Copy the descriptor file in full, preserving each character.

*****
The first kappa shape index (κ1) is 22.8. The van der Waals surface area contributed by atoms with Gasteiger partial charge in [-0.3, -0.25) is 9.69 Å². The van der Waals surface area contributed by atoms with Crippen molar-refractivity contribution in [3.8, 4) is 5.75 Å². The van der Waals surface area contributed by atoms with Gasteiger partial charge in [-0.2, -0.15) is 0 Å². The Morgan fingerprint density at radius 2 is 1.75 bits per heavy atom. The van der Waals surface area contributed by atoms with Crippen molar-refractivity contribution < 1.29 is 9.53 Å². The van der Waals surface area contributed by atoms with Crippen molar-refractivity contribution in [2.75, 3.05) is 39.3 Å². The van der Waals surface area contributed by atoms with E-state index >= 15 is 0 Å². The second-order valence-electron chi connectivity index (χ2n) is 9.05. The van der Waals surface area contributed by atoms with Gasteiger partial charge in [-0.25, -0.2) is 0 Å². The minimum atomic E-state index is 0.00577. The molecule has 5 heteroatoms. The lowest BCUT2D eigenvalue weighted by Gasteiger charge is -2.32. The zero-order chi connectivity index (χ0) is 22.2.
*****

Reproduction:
The first kappa shape index (κ1) is 22.8. The van der Waals surface area contributed by atoms with Gasteiger partial charge in [-0.3, -0.25) is 9.69 Å². The van der Waals surface area contributed by atoms with Crippen molar-refractivity contribution in [3.8, 4) is 5.75 Å². The van der Waals surface area contributed by atoms with Gasteiger partial charge in [-0.2, -0.15) is 0 Å². The Morgan fingerprint density at radius 2 is 1.75 bits per heavy atom. The van der Waals surface area contributed by atoms with Crippen molar-refractivity contribution < 1.29 is 9.53 Å². The van der Waals surface area contributed by atoms with Crippen molar-refractivity contribution in [2.75, 3.05) is 39.3 Å². The van der Waals surface area contributed by atoms with E-state index >= 15 is 0 Å². The second-order valence-electron chi connectivity index (χ2n) is 9.05. The van der Waals surface area contributed by atoms with Gasteiger partial charge in [-0.25, -0.2) is 0 Å². The minimum atomic E-state index is 0.00577. The molecule has 5 heteroatoms. The lowest BCUT2D eigenvalue weighted by Gasteiger charge is -2.32. The zero-order chi connectivity index (χ0) is 22.2.